The Pied Piper revisited (part 1)…
I enjoyed listening to this on boxing day.
It was a retelling of the weird old story of the Pied Piper of Hamelin. As legends go, it is one of the strangest- you can feel in it the depths of some kind of tragedy that was the origin of the myth.
The story originates sometime in the 1300′s in Lower Saxony, Germany. This from the Wikipedia entry-
The earliest mention of the story seems to have been on a stained glass window placed in the Church of Hamelin c. 1300. The window was described in several accounts between the 14th century and the 17th century. It was destroyed in 1660. Based on the surviving descriptions, a modern reconstruction of the window has been created by Hans Dobbertin (historian). It features the colorful figure of the Pied Piper and several figures of children dressed in white.
This window is generally considered to have been created in memory of a tragic historical event for the town. Also, Hamelin town records start with this event. The earliest written record is from the town chronicles in an entry from 1384 which states:
It is 100 years since our children left.
What dreadful events were being described no-one knows. A mass drowning in a river? Plague? Mass emigration to avoid famine? Lured away be a pagan sect into the dark forest?
Whatever the origin, at some point, the legend began to be told in the form we receive today- a magical figure on which we can project all sorts of fears- the Pied Piper who leads children on some terrible dance of death. All except one, who lives a life of regret that he could not have disappeared with his friends to the whatever land they travelled to.
Anyway- as I listened to this, it appeared to me to carry a current resonance, and I started to write.
Here is the first part of my re-telling of the legend of the Pied Piper. A bit of fun for the new year…
The was a time when the city prospered.
Ships flooded the dockyards with spice and sandalwood from the far reach of the arm of Empire.
Old men were cushioned by safe investments and young men were well oiled cogs in an industrial machine whose engines never stopped. After lives spent accumulating, some sought to leave a legacy in stone- museums, galleries and monuments to their own magnificence.
And on the fat of it all we feasted. Even as others far away slaved in chains and died young in the service of our comfort.
We had so much that what we had started to mean nothing. We filled our dustbins and our landfill sites with food we could not eat and clothes of last years colour. Meanwhile we wanted more more more. More gadgets. More cars. Bigger houses. Faster food.
Soon not even the rubbish dumps could contain all that we threw away.
Then there came a time when it all started to go wrong.
They were in the warehouses, in the store rooms and scurrying under the tables of all the restaurants.
They were under the floorboards and in the kitchen cupboards. They stripped bare the sofas then started on the insulated cables.
In the attempt to get rid of all these rats, no effort was spared. Men in clean overalls poisoned, trapped, shot and burned them in their thousands. But it seemed to make no difference- if anything their numbers increased.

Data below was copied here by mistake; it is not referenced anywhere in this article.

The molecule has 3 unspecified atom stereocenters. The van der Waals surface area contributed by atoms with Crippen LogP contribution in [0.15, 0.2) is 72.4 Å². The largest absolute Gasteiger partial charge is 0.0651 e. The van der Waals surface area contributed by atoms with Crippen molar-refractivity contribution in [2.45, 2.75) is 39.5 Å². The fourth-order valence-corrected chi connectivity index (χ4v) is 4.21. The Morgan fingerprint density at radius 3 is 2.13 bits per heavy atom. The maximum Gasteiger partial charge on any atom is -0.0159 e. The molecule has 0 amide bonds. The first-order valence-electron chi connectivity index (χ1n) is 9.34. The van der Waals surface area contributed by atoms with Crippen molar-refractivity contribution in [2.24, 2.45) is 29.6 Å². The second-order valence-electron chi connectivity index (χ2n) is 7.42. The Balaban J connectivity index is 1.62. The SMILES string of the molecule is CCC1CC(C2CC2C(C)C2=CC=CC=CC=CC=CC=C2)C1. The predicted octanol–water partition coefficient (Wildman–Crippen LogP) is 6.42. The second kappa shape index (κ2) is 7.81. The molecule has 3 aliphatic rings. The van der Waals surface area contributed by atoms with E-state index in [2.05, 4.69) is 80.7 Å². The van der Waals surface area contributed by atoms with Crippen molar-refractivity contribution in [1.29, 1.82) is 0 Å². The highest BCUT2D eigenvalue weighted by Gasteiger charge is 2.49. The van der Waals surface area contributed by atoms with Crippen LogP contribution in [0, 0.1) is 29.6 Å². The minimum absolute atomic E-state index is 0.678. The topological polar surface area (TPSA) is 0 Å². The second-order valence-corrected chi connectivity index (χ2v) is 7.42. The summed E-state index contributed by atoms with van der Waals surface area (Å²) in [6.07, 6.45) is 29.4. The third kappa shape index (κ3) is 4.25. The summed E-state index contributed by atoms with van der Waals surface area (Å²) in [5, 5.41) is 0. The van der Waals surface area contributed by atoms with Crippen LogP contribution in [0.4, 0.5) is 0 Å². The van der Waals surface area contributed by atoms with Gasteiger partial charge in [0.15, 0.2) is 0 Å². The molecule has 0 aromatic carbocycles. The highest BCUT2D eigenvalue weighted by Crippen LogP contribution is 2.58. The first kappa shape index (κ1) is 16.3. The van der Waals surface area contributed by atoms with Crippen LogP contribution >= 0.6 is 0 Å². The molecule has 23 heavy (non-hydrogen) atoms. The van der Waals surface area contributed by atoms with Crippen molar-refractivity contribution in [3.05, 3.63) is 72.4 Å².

In desperation, the mayor of the city offered a prize. “Let it be known across the world” he said “that anyone who can rid us of this vermin that has invaded our city will be handsomely rewarded. They shall receive a prize of £10 million pounds.”
So from all over the country they came. Then from all over the world.
Scientists with genetic theories and chemical potions and tiny cameras on the end of flexible rods.
Commercial pest control companies with an army of men and women prepared to go further than ever before- into the slimiest sewer and the darkest cellar. They dug and shot and stabbed and burned in every corner of the city.
Religious nuts who cried to us all to ‘Repent’ so that God would have mercy on the sinners of the City and take back the plague from the unrighteous. So that he would let his people go.
Mad inventors employed light beams and sound waves and all sorts of machines that whirred and clicked and rattled.
All failed to make any appreciable difference on the number of rats. At night, the noise they made kept us all awake- the scurrying and the scratching. The passage of a million claws in and round and over.
As their numbers grew they were bolder in their hunger. They no longer stayed hidden in the dark places- they were in the corners of rooms, watching, waiting for an opportunity to pounce.
There were stories of faces bitten whist people lay abed, and children running screaming for protection.
Everything was affected- schools closed, hospitals were under siege. Factories were clogged with fur and the flesh of the rats and places of business were eaten full of holes. The dockyard cranes rusted on their rails from under use- no captain wanted to take on this kind of cargo.
The stories spread like wildfire- they were twittered and blogged and gossiped in the bars and pubs. Anger grew- something must be done. The fat cats in the town hall did not have to live like this- they had protection. Rather than spending money on fancy cars and big salaries- they ought to be looking after the citizens.
Some fed these stories into megaphones of their own particular cause and began to stir up violence. Windows in the town hall were smashed and slogans written on walls.
The rioting began.
The response from the authorities was predictable- first police in riot gear, later the army. Finally, when the numbers on the streets seemed almost as numerous as the rats, the tanks were called in to stem this new vermin from smashing and looting and burning.
It was all falling apart.
Eaten from within.
To be continued…